|Apple's AirPods Pro wireless in-ear headphones / Courtesy of Apple Korea|
Two types of micro batteries are currently being used for wireless ear buds ― the cylindrical and coin cell, also known as button cells for its flat round form. The cylindrical battery has been used in Apple's AirPods models, but the electronics giant switched to the coin cell for its AirPods Pro model.
Electronic gadget makers are seen to be opting for coin cells because they allow for more diverse range of designs as opposed to the cylindrical type which typically fits into the stem of the headphones.
Samsung SDI is also using the coin cell battery for its Galaxy Buds models, including Galaxy Buds Plus and Galaxy Buds Live. The battery maker stated in July in a conference call on its performance for the second quarter that it started supplying its coin batteries in the latter half of the year and that it would expand supplies starting from 2021 after securing additional clients. Samsung is currently only producing locally.
A Samsung SDI official said "We are keenly observing the micro battery market for wireless hearables."
The market for coin cells for wireless headsets is led by the German battery maker Varta. Varta supplies cells for Apple AirPods and is also known to be the main supplier for Samsung's wireless headphones.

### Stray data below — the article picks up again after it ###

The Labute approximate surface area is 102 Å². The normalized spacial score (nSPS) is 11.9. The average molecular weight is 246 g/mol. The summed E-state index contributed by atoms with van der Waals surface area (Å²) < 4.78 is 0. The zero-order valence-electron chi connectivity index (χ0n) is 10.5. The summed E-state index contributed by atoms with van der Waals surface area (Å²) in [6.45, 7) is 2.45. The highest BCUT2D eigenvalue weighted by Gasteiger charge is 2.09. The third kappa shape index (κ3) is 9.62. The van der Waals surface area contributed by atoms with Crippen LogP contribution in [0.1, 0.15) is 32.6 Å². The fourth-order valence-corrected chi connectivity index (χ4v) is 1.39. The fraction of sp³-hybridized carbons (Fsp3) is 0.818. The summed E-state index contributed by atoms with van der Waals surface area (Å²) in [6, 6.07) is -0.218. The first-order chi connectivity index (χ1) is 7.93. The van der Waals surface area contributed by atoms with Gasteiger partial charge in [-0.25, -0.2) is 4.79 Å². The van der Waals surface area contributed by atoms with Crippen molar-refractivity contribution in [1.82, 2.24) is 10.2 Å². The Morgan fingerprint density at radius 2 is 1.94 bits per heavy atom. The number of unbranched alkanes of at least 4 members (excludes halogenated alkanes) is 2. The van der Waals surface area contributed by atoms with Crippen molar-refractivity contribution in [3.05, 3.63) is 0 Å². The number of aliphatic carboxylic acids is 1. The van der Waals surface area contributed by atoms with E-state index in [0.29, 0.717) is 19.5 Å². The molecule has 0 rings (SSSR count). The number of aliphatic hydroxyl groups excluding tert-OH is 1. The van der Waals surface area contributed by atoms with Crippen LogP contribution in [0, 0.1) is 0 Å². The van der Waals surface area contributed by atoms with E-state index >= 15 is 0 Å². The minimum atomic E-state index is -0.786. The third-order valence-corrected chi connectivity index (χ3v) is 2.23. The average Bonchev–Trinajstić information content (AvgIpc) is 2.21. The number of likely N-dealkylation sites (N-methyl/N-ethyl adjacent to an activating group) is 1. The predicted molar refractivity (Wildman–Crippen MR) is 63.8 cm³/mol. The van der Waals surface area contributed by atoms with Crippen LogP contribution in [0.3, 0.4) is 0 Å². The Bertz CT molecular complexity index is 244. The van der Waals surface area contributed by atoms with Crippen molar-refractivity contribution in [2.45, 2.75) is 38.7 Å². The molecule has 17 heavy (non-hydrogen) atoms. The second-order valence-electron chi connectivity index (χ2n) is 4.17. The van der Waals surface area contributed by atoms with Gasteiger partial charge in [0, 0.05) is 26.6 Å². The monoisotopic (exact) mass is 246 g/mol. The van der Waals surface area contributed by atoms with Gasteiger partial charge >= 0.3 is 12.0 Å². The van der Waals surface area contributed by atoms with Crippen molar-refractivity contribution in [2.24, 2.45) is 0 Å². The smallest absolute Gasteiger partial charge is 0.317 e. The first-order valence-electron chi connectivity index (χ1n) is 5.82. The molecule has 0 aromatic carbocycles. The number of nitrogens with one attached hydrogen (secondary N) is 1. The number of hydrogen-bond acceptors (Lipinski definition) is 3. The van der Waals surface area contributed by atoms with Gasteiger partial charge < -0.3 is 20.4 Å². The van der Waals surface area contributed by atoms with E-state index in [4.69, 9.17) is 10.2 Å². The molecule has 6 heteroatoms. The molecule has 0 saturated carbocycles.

Samsung and Varta engaged in a skirmish last year over what the latter claimed was Samsung's violation of patents as it incorporated batteries of Chinese suppliers into its wireless headsets. Varta filed a suit against Samsung Electronics in Germany, but the German manufacturer dropped the suit in August. The two have signed a long-term contract for Varta to supply wireless headset batteries.
Battery makers are keeping a keen eye on the micro batteries market for wireless speaker devices as it looks set to grow. Analysts project the market for wireless earphone batteries will reach 1.2 billion cells in 2025, up 26 percent from 300 million in 2019.
LG Energy Solution in the meantime has only produced the cylindrical battery, which is known to have been used in AirPods 1 and 2. The battery maker is estimated to take up a large part of the share for cylindrical cells, but figures were not available.
Given wireless headset models continue to evolve and are increasingly switching to the coin cell, LG appears to be reviewing the production of this battery type.
"The coin cell business is currently under review," an LG Energy Solution official said.